Welcome to the latest edition of PoliticalDerby.com's 2012 Power Rankings, the original tracking service of the race for the White House. The rankings are updated as circumstances warrant and are compiled by our Editors using wire reports, polls, campaign staffer scuttlebutt and confidential tips. The rankings may not be reprinted or quoted in any form without attribution to PoliticalDerby.com.

The GOP Horses
Power Ranking The Horse Momentum The Tip Sheet

Mitt
Romney

With each passing month, Romney looks more the part of a classic frontrunner. Pace yourself, don’t engage your competition needlessly and don’t take chances. His opponents and the media may loathe the strategy, but it’s worked - so far. Other horses took shots at Romney skipping the Ames straw poll, but will it matter? Both David Axelrod and his Stache were outraged that the “weird” Romney waited until the buzzer sounded to announce his position on the debt deal, but did actual voters notice? Whether they did or not, with the summer winding down and Rick Perry in the race, Romney’s lead is shrinking.

Michele
Bachmann

Bachmann, coming off an impressive win in Ames, finds herself gaining ground and soaking up much of the ABR (Anybody But Romney) energy. This horse had a decent summer: She knocked out Pawlenty and kept Palin off the track and on the bus. On the other hand, at her current pace, pundits predict she could pass Joe “They’re Terrorists” Biden on the gaffe scale by Labor Day. She placed Lexington and Concord in New Hampshire, called John Quincy Adams a founding father, and likened her spirit to John Wayne of Waterloo, Iowa. In fact, it was serial killer John Wayne Gacy who hailed from Waterloo. So, is Bachmann a serial killer? No. But is she a serial violator of truthiness? Time will tell.

Rick
Perry

Perry skillfully made huge headlines by avoiding the recent debate and the Ames straw poll. He's already second to Romney in some national polls and reports suggest he's raising money by the ten-gallion hat. As he bursts onto the scene, he frequently boasts that since June of 2009, Texas is home to 40 percent of all the jobs added in the United States. What he doesn’t tell you that most of those jobs were minimum wagers at Del Taco. In the end, it may boil down to this simple question: Are the party and the country ready to elect another Texan with cowboy boots and a drawl?

Ron
Paul
Paul performed very well in Ames, organizing an impressive second place finish. What has changed from his run in 2008? Not much, other than better advertising and that in 2012 he’s not running for reelection to his House seat. On the flip side, three important factors remain. He still has fantastic name recognition, the capacity to raise enough money to hang around for the long run, and that “angry old white man” mask he’s been wearing for a decade. For now he’s polling ahead of Newt, Cain, Huntsman and Santorum. Can he crack the top three or has he hit the ceiling?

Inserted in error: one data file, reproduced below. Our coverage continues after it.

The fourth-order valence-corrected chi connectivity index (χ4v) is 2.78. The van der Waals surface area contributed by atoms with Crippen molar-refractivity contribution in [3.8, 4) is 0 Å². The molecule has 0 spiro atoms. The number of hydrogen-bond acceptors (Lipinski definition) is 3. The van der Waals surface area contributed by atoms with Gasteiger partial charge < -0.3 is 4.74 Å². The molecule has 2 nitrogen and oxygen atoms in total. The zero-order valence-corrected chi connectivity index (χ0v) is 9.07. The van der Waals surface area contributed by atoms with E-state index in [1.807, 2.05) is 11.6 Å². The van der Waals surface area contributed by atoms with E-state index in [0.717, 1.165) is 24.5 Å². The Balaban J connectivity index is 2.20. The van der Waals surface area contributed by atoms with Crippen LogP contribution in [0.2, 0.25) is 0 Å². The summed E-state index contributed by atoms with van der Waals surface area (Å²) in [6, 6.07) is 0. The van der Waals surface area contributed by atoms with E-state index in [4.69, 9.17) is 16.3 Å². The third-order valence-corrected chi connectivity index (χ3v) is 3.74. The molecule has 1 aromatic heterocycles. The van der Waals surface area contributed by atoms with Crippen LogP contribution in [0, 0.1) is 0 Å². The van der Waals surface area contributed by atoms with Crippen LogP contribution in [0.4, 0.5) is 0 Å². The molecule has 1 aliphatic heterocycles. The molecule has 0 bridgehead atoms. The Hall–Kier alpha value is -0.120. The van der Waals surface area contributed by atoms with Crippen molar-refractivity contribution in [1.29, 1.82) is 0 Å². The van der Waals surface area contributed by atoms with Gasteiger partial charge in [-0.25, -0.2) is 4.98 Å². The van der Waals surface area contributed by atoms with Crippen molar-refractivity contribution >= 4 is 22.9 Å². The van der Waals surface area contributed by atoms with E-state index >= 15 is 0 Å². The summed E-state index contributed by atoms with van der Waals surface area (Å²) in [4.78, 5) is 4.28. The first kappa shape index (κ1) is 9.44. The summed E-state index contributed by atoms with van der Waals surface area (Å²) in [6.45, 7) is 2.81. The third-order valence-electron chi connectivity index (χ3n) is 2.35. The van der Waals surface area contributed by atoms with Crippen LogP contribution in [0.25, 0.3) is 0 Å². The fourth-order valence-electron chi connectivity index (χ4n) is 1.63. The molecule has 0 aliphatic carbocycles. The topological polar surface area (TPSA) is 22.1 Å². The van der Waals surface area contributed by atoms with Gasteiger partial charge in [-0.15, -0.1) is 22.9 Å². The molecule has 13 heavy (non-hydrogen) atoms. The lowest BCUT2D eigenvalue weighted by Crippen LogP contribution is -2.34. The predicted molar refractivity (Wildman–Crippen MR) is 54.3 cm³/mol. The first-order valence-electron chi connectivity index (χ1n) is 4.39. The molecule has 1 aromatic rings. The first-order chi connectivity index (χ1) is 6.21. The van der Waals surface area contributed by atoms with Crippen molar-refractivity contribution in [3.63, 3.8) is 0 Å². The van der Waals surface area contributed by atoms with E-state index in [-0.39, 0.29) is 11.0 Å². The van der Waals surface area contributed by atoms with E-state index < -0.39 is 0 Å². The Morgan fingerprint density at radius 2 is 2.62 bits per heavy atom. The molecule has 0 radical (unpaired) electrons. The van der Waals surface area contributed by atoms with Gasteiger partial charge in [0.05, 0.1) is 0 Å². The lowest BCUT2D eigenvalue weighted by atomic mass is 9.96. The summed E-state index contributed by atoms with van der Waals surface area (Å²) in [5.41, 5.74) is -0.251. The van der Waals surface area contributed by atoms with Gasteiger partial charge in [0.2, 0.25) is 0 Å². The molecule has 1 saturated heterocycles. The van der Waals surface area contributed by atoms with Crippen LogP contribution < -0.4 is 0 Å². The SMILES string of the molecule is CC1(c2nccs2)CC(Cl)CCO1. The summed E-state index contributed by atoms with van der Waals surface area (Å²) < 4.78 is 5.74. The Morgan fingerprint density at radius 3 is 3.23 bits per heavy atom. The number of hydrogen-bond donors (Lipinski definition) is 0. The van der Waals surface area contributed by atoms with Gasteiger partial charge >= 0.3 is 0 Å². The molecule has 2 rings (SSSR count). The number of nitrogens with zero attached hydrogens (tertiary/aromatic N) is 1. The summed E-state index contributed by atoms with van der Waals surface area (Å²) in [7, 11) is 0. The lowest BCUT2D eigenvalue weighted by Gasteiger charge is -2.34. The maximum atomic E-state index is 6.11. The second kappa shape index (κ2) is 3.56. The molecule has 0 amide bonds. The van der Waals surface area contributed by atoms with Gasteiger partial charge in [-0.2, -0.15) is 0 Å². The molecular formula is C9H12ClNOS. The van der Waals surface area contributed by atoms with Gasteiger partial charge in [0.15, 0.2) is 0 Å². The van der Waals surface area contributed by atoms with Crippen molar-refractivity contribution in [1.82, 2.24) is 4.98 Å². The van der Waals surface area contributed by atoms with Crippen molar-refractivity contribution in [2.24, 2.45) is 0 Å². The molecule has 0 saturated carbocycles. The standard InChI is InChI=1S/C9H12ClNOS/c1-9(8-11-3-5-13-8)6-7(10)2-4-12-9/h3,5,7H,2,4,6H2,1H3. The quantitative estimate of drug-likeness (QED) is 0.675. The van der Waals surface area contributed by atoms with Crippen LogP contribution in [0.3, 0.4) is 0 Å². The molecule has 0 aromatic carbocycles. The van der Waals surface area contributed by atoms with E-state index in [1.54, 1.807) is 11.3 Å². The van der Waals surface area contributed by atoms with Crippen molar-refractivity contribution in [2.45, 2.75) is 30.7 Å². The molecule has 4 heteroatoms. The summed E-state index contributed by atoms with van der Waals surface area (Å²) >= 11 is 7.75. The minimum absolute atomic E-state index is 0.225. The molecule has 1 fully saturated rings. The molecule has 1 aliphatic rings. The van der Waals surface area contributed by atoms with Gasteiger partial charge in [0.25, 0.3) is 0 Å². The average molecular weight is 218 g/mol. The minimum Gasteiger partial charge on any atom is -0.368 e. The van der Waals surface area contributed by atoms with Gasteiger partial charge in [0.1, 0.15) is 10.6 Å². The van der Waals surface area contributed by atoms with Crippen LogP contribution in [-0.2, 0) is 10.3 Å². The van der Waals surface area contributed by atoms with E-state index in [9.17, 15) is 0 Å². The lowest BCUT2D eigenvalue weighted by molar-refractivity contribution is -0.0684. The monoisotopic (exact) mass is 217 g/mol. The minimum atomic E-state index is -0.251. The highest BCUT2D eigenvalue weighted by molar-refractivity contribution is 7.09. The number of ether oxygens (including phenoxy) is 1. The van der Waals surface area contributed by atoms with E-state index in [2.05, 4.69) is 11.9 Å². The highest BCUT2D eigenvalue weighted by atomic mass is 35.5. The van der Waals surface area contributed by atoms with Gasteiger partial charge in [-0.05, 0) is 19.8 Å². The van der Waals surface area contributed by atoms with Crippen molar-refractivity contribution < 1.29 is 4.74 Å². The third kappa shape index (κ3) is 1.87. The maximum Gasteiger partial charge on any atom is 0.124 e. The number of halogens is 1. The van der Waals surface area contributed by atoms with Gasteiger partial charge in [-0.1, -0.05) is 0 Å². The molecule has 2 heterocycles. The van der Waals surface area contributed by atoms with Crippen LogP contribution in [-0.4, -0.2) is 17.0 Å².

5

Herman
Cain

Herman Cain has surprisingly passionate support, perhaps second only to Ron Paul, and he’s right on Paul’s hooves in the national poll averages. Could Cain’s success in early stages depend on his ability to tap into Paul’s support among college students? Herbert Hoover offered “a chicken in every pot.” Cain might pledge “a pepperoni with extra cheese in every dorm room.”

Newt
Gingrich

Newt's campaign is DOA. Or is it? His debate performance won raves and he answered the staff defection questions very well. Also, remember that pundits said John McCain's campaign was toast in 2007 when he ran into major money and organizational problems. Newt, however, has never smelled the polling numbers of Johnny Mac. Plus, by comparison, McCain's baggage could fit in the overhead bin. Newt's got a second jet in tow.
Rick
Santorum
Santorum seems custom-fit for the ultra-conservative Iowa caucuses. Why, then, has he failed to gain traction? Because you don't need your very own political junkie website to know that this race is all about the economy and the former Senator is running as the social conservative. Wrong guy, wrong race, enviable tie collection.
Jon
Huntsman
Huntsman has quickly become “The Green Lantern” of the summer race: Deep curiosity, high expectations, nice abs, big marketing budget and a complete flop with audiences. He still has time and money won’t be a problem, but he needs to bring more to the field or risk quickly becoming irrelevant. It’s wonderful that he speaks Mandarin and has an appreciation and understanding of the Chinese culture. But so does Andrew Cherng, the CEO of Panda Express.

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